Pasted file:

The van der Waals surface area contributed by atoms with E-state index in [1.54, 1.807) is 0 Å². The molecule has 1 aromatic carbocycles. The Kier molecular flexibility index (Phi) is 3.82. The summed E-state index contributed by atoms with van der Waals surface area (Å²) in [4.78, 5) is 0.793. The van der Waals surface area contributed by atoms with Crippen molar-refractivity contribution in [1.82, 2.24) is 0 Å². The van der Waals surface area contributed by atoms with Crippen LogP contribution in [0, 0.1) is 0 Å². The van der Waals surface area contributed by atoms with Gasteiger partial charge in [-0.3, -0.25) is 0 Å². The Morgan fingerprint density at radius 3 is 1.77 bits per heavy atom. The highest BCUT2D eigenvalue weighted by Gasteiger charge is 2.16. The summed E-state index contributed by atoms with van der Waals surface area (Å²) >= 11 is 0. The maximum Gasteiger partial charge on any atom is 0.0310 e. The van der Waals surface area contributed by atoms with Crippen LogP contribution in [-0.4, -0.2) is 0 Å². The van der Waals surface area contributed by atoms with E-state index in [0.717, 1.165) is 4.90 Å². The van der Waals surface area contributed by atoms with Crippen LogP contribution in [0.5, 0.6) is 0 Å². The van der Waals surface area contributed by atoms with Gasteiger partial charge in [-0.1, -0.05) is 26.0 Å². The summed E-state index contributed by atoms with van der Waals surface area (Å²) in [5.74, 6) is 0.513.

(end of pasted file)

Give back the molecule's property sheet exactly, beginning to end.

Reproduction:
The van der Waals surface area contributed by atoms with E-state index in [1.54, 1.807) is 0 Å². The molecule has 1 aromatic carbocycles. The Kier molecular flexibility index (Phi) is 3.82. The summed E-state index contributed by atoms with van der Waals surface area (Å²) in [4.78, 5) is 0.793. The van der Waals surface area contributed by atoms with Crippen molar-refractivity contribution in [1.82, 2.24) is 0 Å². The van der Waals surface area contributed by atoms with Crippen LogP contribution in [0, 0.1) is 0 Å². The van der Waals surface area contributed by atoms with Gasteiger partial charge in [-0.3, -0.25) is 0 Å². The Morgan fingerprint density at radius 3 is 1.77 bits per heavy atom. The highest BCUT2D eigenvalue weighted by Gasteiger charge is 2.16. The summed E-state index contributed by atoms with van der Waals surface area (Å²) >= 11 is 0. The maximum Gasteiger partial charge on any atom is 0.0310 e. The van der Waals surface area contributed by atoms with Crippen LogP contribution in [-0.4, -0.2) is 0 Å². The van der Waals surface area contributed by atoms with E-state index in [0.717, 1.165) is 4.90 Å². The van der Waals surface area contributed by atoms with Crippen LogP contribution in [0.5, 0.6) is 0 Å². The van der Waals surface area contributed by atoms with Gasteiger partial charge in [-0.1, -0.05) is 26.0 Å². The summed E-state index contributed by atoms with van der Waals surface area (Å²) in [5.74, 6) is 0.513.